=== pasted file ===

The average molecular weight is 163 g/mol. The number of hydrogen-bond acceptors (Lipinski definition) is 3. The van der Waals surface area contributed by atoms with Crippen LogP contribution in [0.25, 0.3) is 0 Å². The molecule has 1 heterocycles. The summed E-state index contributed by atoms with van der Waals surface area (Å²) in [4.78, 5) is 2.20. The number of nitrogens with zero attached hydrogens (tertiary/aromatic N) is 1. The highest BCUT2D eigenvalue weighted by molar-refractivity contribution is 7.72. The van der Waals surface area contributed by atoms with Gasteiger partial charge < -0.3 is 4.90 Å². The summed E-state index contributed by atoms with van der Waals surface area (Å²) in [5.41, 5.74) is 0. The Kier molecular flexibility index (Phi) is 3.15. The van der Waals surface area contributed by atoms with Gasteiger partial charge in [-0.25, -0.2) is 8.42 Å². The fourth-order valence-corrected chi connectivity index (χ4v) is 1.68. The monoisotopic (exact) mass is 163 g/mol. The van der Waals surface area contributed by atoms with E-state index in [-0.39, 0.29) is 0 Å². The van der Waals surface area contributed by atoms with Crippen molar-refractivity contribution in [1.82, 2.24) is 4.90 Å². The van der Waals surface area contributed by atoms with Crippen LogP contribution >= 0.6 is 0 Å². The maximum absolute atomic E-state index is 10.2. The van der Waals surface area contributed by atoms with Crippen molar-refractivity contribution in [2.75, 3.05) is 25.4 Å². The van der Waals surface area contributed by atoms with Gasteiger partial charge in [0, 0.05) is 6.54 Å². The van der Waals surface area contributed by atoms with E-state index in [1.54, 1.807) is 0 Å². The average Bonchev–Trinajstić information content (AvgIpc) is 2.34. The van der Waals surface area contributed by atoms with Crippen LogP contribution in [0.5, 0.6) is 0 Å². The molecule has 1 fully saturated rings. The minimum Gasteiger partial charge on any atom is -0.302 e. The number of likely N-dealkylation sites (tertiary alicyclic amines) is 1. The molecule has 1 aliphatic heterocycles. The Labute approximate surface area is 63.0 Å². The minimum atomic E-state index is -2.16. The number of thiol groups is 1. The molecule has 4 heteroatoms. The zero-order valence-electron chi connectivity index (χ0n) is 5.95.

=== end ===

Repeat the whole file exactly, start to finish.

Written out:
The average molecular weight is 163 g/mol. The number of hydrogen-bond acceptors (Lipinski definition) is 3. The van der Waals surface area contributed by atoms with Crippen LogP contribution in [0.25, 0.3) is 0 Å². The molecule has 1 heterocycles. The summed E-state index contributed by atoms with van der Waals surface area (Å²) in [4.78, 5) is 2.20. The number of nitrogens with zero attached hydrogens (tertiary/aromatic N) is 1. The highest BCUT2D eigenvalue weighted by molar-refractivity contribution is 7.72. The van der Waals surface area contributed by atoms with Gasteiger partial charge < -0.3 is 4.90 Å². The summed E-state index contributed by atoms with van der Waals surface area (Å²) in [5.41, 5.74) is 0. The Kier molecular flexibility index (Phi) is 3.15. The van der Waals surface area contributed by atoms with Gasteiger partial charge in [-0.25, -0.2) is 8.42 Å². The fourth-order valence-corrected chi connectivity index (χ4v) is 1.68. The monoisotopic (exact) mass is 163 g/mol. The van der Waals surface area contributed by atoms with E-state index in [-0.39, 0.29) is 0 Å². The van der Waals surface area contributed by atoms with Crippen molar-refractivity contribution in [1.82, 2.24) is 4.90 Å². The van der Waals surface area contributed by atoms with Crippen LogP contribution >= 0.6 is 0 Å². The maximum absolute atomic E-state index is 10.2. The van der Waals surface area contributed by atoms with Crippen molar-refractivity contribution in [2.75, 3.05) is 25.4 Å². The van der Waals surface area contributed by atoms with Gasteiger partial charge in [0, 0.05) is 6.54 Å². The van der Waals surface area contributed by atoms with E-state index in [1.54, 1.807) is 0 Å². The average Bonchev–Trinajstić information content (AvgIpc) is 2.34. The van der Waals surface area contributed by atoms with Crippen LogP contribution in [0.5, 0.6) is 0 Å². The molecule has 1 fully saturated rings. The minimum Gasteiger partial charge on any atom is -0.302 e. The number of likely N-dealkylation sites (tertiary alicyclic amines) is 1. The molecule has 1 aliphatic heterocycles. The Labute approximate surface area is 63.0 Å². The minimum atomic E-state index is -2.16. The number of thiol groups is 1. The molecule has 4 heteroatoms. The zero-order valence-electron chi connectivity index (χ0n) is 5.95.